Twentieth Century Fox Film Corporation | Release Date: February 18, 2011
5.5
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Mixed or average reviews based on 96 Ratings
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Mixed:
16
Negative:
37
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4
Edward9630Jul 23, 2011
Big Mommas: Like Father, Like Son is an alright film. It has a few good laughs and Martin Lawerence does a solid performance. The problems with this film is the story isnt really good at all, alot of the scenes that try to be funny are justBig Mommas: Like Father, Like Son is an alright film. It has a few good laughs and Martin Lawerence does a solid performance. The problems with this film is the story isnt really good at all, alot of the scenes that try to be funny are just not funny at all and that last two big momma where more funnier and better then this one. I would give this a low rental. Expand
1 of 1 users found this helpful10
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4
Forrestgump1Mar 12, 2011
"As Unnecessary this film may be it does provide some laughs but nothing spectacular. The Story feels wasted and overused and acting is nothing short of terrible. But somehow i was surprised just enough to MILD MILD recommend it . just buy"As Unnecessary this film may be it does provide some laughs but nothing spectacular. The Story feels wasted and overused and acting is nothing short of terrible. But somehow i was surprised just enough to MILD MILD recommend it . just buy like a hair!" .. C Expand
1 of 2 users found this helpful11
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5
ShiiraFeb 25, 2011
This review contains spoilers, click expand to view. Following in his father's footsteps, Trent(Brandon T. Jackson) falls for, in the immortal words of the late Rick James, "a very kinky girl," just like his dear old sweet mama. Like father, like son, indeed, or maybe it's just sloppy writing. A decade ago, in Raja Gosnell's "Big Momma's House", FBI agent Malcolm Turner(Martin Lawrence), a master of disguise, first put on his fat suit and wig as part of a federal investigation against Sherry Pierce(Nia Long), Trent's mother, whom the bureau had suspected of laundering money stolen by her thuggish boyfriend(Terrence Howard) during a holdup in the bank where she worked as a teller. Disguised as the person of interest's aunt, try as he might, Malcolm simply could not relate to his target as a 400-pound(by conservative estimates) mammy. His attention for Sherry would prove to be problematic, especially in the scene where the supposed niece crawls into bed with the undercover agent, and nearly blows his cover when their immediate closeness triggers a physiological change in the cross-dresser's anatomy. Although a flashlight explains away the first initial concentration of blood(obviously reallocated from his brain), Malcolm's state of sexual arousal persists, so when Sherry gets no answer to her inquiry about a possible second flashlight, as it's edited(the filmmaker cuts away to the next set-up), the moviegoer wonders if she eventually vacates herself from the highly-charged bed, because from her perspective, Hattie May Pierce must either be a man, or a hermaphrodite. In "Big Momma's: Like Father, Like Son", Trent(formerly played by Jascha Washington in the series' first two entries), an aspiring rap star, pays homage to his mother of indeterminate sexual orientation by dating a girl whose taste in potential partners are simpatico. Oblivious to his feminine environs, a school of the arts for girls, Trent pees standing up, just as Haley(Jessica Lewis), a talented pianist, sets foot into the dorm room, and similar to Sherry, the singer-songwriter seems unfazed by the implied organ-related anomaly at hand, since the force of the outgoing liquid in concert with the abiding urinal, would suggest a sex-based discomfiture of startling proportions. And yet, Trent goes unquestioned, despite being an obvious drag queen(Lawrence is marginably more successful as a woman), and continues to be accepted as being woman-like, which conveys an ambivalence in Haley about the second, more radical possibility. As his alter-ego Charmaine, the self-proclaimed "Prodigy" is ever mindful of staying in character as it relates to sexual boundaries, unlike his father who, after learning that Sherry had committed no crime, forgets his put-upon identity and kisses her, not particularly chaste-like, a beat too long, full, on the lips. Instead of reacting in outright horror and disbelief, Sherry gives Big Momma a look that intimates the opposite. Yes, "Big Momma's House" establishes the future Mrs. Turner as straight, but still, as a result of some slipshod writing, there's these gaps that preside over her ostensible heterosexuality. Likewise, in "Big Momma's: Like Father, Like Son", Haley falls for a man, the rapper(also a nascent Duke student), but perhaps she concurrently falls for the perceived hermaphrodite, as well. When Haley first lays eyes on "Charmaine" in the cafeteria from "Fame", she looks thunderstruck, giving the homely a frank appraisal of "her" loveliness(it must be love) with her twinkling eyes and outstretched mouth. At the year-end showcase(in other words, talent show), because Trent needs to remain incognito from his gun-totin' pursuers, he replaces himself with his doppleganger femme, who performs the hip-hop-tinged love ballad that he collaborated with Haley, a song in which the girl tells the hermaphrodite "you're the air that I breathe". Expand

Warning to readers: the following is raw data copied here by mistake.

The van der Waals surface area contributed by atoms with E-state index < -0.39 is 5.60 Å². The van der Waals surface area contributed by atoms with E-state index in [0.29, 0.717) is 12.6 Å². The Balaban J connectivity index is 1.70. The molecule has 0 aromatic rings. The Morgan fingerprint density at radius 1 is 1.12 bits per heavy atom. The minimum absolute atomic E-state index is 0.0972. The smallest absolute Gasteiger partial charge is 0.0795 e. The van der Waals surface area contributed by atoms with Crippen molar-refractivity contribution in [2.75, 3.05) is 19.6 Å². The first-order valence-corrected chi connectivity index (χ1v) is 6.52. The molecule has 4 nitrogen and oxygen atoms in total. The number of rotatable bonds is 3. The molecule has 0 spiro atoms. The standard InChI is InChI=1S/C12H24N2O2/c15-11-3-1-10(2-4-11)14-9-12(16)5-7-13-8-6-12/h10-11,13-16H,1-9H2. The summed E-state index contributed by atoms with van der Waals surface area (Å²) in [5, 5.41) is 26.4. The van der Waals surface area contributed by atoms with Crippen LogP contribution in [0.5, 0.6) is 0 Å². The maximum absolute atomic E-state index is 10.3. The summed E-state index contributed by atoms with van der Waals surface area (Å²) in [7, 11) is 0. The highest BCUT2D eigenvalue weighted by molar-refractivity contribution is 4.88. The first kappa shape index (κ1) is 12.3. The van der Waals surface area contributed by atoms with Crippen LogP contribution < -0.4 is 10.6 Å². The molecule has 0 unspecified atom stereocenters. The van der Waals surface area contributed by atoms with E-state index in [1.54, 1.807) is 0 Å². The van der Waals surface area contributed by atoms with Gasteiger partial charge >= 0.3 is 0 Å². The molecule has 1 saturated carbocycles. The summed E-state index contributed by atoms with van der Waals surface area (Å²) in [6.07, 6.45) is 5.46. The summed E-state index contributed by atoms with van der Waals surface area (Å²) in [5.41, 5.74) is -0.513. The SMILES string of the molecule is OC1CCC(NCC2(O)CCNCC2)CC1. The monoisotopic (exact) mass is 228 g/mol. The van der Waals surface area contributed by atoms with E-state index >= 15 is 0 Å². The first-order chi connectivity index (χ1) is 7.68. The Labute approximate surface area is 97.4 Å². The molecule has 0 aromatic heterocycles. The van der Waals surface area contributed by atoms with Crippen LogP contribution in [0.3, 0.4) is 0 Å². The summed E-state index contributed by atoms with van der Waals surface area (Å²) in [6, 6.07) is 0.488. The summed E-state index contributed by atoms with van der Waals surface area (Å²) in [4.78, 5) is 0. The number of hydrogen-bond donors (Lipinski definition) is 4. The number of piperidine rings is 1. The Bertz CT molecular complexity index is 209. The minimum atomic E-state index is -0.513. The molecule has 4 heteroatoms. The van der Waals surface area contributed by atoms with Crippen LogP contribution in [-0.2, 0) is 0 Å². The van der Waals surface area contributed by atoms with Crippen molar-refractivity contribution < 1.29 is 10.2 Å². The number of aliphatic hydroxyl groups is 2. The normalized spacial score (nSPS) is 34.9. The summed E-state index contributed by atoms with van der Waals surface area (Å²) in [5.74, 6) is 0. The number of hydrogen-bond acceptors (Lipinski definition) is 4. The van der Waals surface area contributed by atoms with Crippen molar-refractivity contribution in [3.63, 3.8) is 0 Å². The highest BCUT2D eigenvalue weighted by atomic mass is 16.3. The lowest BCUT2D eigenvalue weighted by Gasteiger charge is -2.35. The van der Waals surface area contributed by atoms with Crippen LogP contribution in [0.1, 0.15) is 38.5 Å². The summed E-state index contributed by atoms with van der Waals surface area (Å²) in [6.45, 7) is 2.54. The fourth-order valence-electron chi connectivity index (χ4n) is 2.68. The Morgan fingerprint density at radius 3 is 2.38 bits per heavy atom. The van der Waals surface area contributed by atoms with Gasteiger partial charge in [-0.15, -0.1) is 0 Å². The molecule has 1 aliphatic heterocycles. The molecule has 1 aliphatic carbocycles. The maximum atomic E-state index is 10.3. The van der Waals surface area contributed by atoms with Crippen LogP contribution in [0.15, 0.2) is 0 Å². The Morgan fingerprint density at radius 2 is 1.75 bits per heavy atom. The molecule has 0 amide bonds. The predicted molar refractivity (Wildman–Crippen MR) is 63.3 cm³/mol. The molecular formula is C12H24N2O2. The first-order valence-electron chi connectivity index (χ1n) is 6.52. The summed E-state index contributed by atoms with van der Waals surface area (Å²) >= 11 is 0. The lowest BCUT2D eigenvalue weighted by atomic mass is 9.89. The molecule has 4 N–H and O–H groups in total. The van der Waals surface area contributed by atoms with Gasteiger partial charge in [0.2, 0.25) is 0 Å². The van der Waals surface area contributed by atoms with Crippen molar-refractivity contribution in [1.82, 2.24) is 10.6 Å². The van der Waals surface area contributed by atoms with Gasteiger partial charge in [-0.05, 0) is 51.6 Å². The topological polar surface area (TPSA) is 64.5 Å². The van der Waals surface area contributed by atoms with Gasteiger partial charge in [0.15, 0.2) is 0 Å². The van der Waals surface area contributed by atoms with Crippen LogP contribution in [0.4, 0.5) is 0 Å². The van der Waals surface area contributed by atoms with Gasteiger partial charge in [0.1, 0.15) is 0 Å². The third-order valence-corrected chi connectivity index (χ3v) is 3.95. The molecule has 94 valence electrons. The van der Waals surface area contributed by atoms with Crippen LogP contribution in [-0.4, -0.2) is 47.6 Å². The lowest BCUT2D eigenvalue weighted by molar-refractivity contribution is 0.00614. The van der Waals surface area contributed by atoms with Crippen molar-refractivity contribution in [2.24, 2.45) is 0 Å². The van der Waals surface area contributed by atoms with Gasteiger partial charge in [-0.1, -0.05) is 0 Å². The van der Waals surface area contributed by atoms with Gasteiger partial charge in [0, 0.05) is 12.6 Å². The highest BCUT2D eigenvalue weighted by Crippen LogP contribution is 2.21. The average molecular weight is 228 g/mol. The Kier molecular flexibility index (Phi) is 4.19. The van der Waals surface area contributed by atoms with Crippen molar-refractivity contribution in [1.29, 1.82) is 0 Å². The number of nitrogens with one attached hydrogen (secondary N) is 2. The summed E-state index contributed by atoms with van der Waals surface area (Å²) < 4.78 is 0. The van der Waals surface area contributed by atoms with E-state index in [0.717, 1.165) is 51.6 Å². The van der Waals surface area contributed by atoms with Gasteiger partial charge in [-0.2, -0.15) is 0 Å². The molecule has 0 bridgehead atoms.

2 of 5 users found this helpful23
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